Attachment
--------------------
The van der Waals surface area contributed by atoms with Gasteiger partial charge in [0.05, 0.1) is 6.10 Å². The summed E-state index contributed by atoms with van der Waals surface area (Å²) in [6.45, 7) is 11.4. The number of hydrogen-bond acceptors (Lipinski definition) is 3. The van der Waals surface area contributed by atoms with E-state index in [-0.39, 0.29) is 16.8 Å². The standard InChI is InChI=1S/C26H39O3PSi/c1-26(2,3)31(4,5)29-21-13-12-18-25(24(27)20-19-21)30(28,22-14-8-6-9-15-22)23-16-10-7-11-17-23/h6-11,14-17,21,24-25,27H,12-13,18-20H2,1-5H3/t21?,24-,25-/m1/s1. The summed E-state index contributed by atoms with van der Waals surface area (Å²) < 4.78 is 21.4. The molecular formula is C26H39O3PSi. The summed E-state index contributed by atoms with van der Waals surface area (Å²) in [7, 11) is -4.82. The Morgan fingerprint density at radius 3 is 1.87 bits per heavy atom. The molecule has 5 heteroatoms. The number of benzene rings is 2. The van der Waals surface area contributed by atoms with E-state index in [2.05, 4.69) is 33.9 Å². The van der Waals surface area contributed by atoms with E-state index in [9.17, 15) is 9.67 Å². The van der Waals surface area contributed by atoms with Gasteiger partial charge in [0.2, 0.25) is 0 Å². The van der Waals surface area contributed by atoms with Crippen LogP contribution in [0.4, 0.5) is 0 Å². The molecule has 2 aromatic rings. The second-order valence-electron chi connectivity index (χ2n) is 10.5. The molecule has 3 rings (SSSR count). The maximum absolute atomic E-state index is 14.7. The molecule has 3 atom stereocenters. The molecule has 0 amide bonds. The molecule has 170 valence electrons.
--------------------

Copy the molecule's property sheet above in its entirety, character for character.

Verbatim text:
The van der Waals surface area contributed by atoms with Gasteiger partial charge in [0.05, 0.1) is 6.10 Å². The summed E-state index contributed by atoms with van der Waals surface area (Å²) in [6.45, 7) is 11.4. The number of hydrogen-bond acceptors (Lipinski definition) is 3. The van der Waals surface area contributed by atoms with E-state index in [-0.39, 0.29) is 16.8 Å². The standard InChI is InChI=1S/C26H39O3PSi/c1-26(2,3)31(4,5)29-21-13-12-18-25(24(27)20-19-21)30(28,22-14-8-6-9-15-22)23-16-10-7-11-17-23/h6-11,14-17,21,24-25,27H,12-13,18-20H2,1-5H3/t21?,24-,25-/m1/s1. The summed E-state index contributed by atoms with van der Waals surface area (Å²) < 4.78 is 21.4. The molecular formula is C26H39O3PSi. The summed E-state index contributed by atoms with van der Waals surface area (Å²) in [7, 11) is -4.82. The Morgan fingerprint density at radius 3 is 1.87 bits per heavy atom. The molecule has 5 heteroatoms. The number of benzene rings is 2. The van der Waals surface area contributed by atoms with E-state index in [2.05, 4.69) is 33.9 Å². The van der Waals surface area contributed by atoms with E-state index in [9.17, 15) is 9.67 Å². The van der Waals surface area contributed by atoms with Gasteiger partial charge in [0.2, 0.25) is 0 Å². The van der Waals surface area contributed by atoms with Crippen LogP contribution in [0.4, 0.5) is 0 Å². The molecule has 2 aromatic rings. The second-order valence-electron chi connectivity index (χ2n) is 10.5. The molecule has 3 rings (SSSR count). The maximum absolute atomic E-state index is 14.7. The molecule has 3 atom stereocenters. The molecule has 0 amide bonds. The molecule has 170 valence electrons.